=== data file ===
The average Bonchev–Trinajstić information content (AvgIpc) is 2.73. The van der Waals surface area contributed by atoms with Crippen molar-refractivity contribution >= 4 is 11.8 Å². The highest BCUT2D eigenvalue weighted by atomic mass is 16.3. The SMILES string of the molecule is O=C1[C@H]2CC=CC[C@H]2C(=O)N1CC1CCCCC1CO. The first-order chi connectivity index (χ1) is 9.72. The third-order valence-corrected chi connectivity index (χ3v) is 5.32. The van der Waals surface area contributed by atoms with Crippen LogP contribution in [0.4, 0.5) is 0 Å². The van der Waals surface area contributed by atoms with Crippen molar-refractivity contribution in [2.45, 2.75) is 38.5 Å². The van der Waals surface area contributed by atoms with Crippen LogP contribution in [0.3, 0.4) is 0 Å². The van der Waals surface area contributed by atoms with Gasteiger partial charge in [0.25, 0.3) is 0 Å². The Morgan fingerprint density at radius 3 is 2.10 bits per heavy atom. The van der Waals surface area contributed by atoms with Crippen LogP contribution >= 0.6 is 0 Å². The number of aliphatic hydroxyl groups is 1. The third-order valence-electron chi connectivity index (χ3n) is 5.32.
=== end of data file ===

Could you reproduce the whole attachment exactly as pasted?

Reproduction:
The average Bonchev–Trinajstić information content (AvgIpc) is 2.73. The van der Waals surface area contributed by atoms with Crippen molar-refractivity contribution >= 4 is 11.8 Å². The highest BCUT2D eigenvalue weighted by atomic mass is 16.3. The SMILES string of the molecule is O=C1[C@H]2CC=CC[C@H]2C(=O)N1CC1CCCCC1CO. The first-order chi connectivity index (χ1) is 9.72. The third-order valence-corrected chi connectivity index (χ3v) is 5.32. The van der Waals surface area contributed by atoms with Crippen LogP contribution in [0.4, 0.5) is 0 Å². The van der Waals surface area contributed by atoms with Crippen molar-refractivity contribution in [2.45, 2.75) is 38.5 Å². The van der Waals surface area contributed by atoms with Crippen LogP contribution in [0.3, 0.4) is 0 Å². The van der Waals surface area contributed by atoms with Gasteiger partial charge in [0.25, 0.3) is 0 Å². The Morgan fingerprint density at radius 3 is 2.10 bits per heavy atom. The van der Waals surface area contributed by atoms with Crippen LogP contribution >= 0.6 is 0 Å². The number of aliphatic hydroxyl groups is 1. The third-order valence-electron chi connectivity index (χ3n) is 5.32.